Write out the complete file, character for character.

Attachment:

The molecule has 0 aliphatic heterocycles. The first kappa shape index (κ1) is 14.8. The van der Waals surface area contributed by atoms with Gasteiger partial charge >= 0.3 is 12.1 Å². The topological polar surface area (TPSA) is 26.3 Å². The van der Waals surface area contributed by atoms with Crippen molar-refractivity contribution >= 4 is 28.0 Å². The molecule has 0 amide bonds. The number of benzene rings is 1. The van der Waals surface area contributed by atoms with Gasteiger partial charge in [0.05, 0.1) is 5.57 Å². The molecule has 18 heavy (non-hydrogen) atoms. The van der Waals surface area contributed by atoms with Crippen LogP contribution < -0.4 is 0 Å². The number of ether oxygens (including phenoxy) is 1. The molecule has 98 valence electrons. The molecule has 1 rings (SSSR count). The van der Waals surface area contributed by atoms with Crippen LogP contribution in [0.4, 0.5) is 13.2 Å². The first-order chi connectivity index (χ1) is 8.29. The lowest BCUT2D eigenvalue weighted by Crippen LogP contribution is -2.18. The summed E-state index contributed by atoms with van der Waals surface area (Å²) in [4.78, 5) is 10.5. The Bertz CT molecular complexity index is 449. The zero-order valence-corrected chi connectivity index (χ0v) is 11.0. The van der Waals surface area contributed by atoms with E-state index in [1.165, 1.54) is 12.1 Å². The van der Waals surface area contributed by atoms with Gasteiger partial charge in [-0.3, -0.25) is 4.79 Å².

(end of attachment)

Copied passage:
The molecule has 0 aliphatic heterocycles. The first kappa shape index (κ1) is 14.8. The van der Waals surface area contributed by atoms with Gasteiger partial charge >= 0.3 is 12.1 Å². The topological polar surface area (TPSA) is 26.3 Å². The van der Waals surface area contributed by atoms with Crippen molar-refractivity contribution >= 4 is 28.0 Å². The molecule has 0 amide bonds. The number of benzene rings is 1. The van der Waals surface area contributed by atoms with Gasteiger partial charge in [0.05, 0.1) is 5.57 Å². The molecule has 18 heavy (non-hydrogen) atoms. The van der Waals surface area contributed by atoms with Crippen LogP contribution < -0.4 is 0 Å². The number of ether oxygens (including phenoxy) is 1. The molecule has 98 valence electrons. The molecule has 1 rings (SSSR count). The van der Waals surface area contributed by atoms with Crippen LogP contribution in [0.4, 0.5) is 13.2 Å². The first-order chi connectivity index (χ1) is 8.29. The lowest BCUT2D eigenvalue weighted by Crippen LogP contribution is -2.18. The summed E-state index contributed by atoms with van der Waals surface area (Å²) in [4.78, 5) is 10.5. The Bertz CT molecular complexity index is 449. The zero-order valence-corrected chi connectivity index (χ0v) is 11.0. The van der Waals surface area contributed by atoms with E-state index in [1.165, 1.54) is 12.1 Å². The van der Waals surface area contributed by atoms with Gasteiger partial charge in [-0.3, -0.25) is 4.79 Å².